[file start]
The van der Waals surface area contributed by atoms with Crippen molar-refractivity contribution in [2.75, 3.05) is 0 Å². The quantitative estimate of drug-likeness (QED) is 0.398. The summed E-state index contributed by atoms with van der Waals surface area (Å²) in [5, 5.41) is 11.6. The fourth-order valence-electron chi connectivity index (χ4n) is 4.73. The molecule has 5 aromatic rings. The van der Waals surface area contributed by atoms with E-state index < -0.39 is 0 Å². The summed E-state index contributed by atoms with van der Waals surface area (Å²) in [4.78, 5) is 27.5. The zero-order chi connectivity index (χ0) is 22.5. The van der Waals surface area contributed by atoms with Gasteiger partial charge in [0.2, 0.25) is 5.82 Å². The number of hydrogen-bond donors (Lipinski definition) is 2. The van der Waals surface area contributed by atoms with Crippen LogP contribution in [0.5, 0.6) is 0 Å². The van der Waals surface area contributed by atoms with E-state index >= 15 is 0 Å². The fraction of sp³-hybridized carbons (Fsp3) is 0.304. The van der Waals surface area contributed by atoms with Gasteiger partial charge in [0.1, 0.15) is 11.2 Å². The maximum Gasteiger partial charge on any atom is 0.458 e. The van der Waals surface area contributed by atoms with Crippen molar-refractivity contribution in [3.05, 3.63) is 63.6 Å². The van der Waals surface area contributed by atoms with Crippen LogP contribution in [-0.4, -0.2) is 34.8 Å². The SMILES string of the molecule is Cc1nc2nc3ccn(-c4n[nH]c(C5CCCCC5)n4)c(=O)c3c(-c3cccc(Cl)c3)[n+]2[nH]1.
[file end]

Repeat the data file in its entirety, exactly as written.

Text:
The van der Waals surface area contributed by atoms with Crippen molar-refractivity contribution in [2.75, 3.05) is 0 Å². The quantitative estimate of drug-likeness (QED) is 0.398. The summed E-state index contributed by atoms with van der Waals surface area (Å²) in [5, 5.41) is 11.6. The fourth-order valence-electron chi connectivity index (χ4n) is 4.73. The molecule has 5 aromatic rings. The van der Waals surface area contributed by atoms with E-state index < -0.39 is 0 Å². The summed E-state index contributed by atoms with van der Waals surface area (Å²) in [4.78, 5) is 27.5. The zero-order chi connectivity index (χ0) is 22.5. The van der Waals surface area contributed by atoms with Gasteiger partial charge in [0.2, 0.25) is 5.82 Å². The number of hydrogen-bond donors (Lipinski definition) is 2. The van der Waals surface area contributed by atoms with Crippen LogP contribution in [0.5, 0.6) is 0 Å². The van der Waals surface area contributed by atoms with E-state index >= 15 is 0 Å². The fraction of sp³-hybridized carbons (Fsp3) is 0.304. The van der Waals surface area contributed by atoms with Gasteiger partial charge in [0.1, 0.15) is 11.2 Å². The maximum Gasteiger partial charge on any atom is 0.458 e. The van der Waals surface area contributed by atoms with Crippen molar-refractivity contribution in [3.05, 3.63) is 63.6 Å². The van der Waals surface area contributed by atoms with Crippen LogP contribution in [-0.4, -0.2) is 34.8 Å². The SMILES string of the molecule is Cc1nc2nc3ccn(-c4n[nH]c(C5CCCCC5)n4)c(=O)c3c(-c3cccc(Cl)c3)[n+]2[nH]1.